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I googled the ruby method but I was not able find what I was looking for. In the following method definition, it has = sign before the argument. I want to know how/when to use.

def age=(value)
  @age = value
end

Do I need a bracket? Can I write like this?

def age=value
  @age = value
end

Is it the same as followings?

def age (value)
  @age = value
end

OR

def age (value=value)
  @age = value
end

Thanks in advance from a Ruby beginner.

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Why don't you try to run it yourself since you already line it out? (BTW I didn't downvote it) –  texasbruce Oct 6 '13 at 0:19
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2 Answers 2

up vote 4 down vote accepted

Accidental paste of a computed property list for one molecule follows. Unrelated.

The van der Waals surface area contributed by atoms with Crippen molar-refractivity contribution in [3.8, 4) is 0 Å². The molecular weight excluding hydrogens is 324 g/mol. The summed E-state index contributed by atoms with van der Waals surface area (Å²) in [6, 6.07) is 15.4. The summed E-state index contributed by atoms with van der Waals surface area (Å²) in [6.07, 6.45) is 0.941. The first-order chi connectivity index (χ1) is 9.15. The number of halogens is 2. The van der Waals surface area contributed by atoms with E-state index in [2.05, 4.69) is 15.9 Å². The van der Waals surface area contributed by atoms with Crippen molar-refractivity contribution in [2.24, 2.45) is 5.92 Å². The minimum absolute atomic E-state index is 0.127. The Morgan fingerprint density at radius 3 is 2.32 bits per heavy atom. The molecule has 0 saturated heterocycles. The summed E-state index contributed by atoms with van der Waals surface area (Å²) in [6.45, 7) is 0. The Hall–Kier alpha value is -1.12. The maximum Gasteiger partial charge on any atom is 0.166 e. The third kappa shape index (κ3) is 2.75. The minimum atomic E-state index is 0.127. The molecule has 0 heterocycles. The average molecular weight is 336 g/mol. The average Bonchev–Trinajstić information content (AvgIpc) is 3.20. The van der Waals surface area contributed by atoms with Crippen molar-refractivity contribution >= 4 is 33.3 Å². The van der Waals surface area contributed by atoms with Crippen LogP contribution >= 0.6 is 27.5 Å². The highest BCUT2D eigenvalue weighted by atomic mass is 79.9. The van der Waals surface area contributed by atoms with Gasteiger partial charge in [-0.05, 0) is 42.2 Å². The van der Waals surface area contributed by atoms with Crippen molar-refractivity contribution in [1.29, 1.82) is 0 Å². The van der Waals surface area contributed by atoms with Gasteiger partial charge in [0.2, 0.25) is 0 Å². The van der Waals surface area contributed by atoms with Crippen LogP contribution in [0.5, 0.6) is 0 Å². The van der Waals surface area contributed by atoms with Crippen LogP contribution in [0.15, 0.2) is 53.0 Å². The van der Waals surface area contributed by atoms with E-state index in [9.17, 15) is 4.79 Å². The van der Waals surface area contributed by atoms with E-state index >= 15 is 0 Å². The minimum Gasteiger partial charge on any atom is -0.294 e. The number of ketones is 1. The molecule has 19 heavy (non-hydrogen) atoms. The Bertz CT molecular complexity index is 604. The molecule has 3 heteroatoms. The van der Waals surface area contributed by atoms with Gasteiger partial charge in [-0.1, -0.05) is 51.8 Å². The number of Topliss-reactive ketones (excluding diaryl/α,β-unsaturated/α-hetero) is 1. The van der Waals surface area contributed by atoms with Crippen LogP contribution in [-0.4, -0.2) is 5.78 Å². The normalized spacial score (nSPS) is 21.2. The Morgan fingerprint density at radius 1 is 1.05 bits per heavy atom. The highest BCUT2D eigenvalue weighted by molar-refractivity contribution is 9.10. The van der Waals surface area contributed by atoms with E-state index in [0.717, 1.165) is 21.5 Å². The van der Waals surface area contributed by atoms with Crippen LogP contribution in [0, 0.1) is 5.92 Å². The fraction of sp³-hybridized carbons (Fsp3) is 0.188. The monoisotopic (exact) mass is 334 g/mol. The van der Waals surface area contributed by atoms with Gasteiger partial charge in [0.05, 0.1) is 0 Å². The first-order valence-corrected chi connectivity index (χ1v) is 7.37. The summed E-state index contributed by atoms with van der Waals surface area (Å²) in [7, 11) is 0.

The = means it's a "setter" for a class. It can be defined as:

def age=(value)
  @age = value
end

or

def age= value
  @age = value
end

When so defined, if you have an instance of the class, say foo, then you can do this:

foo.age = 10

And it will set the value of @age for the class instance.

You could do this this as well:

def age(value)
  @age = value
end

or

def age value
  @age = value
end

And then you'd need to call it like this:

foo.age(10)

Functionally, it does almost the same thing. But a setter can be used in cases where you are doing meta-programming with setters.

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# method name is age= 
def age=(value)
  @age = value
end   
age = 1   #=> sets @age as 1
age=(1)  #=> sets @age as 1

# same as before, parenthesis are needed when the method has multiple inputs
def age=value
  @age = value
end
age = 1   #=> sets @age as 1
age=(1)  #=> sets @age as 1

# method name is age
def age (value)
  @age = value 
end
age 1  #=> sets @age as 1
age(1) #=> sets @age as 1

# method name is age and the value argument has a default value of 1
def age (value=1)
   @age = value
end
age #=> sets @age as 1
age 2 #=> sets @age as 2

# this is not a valid declaration unless value is a defined method on the object
def age(value=value)
   @age = value
end
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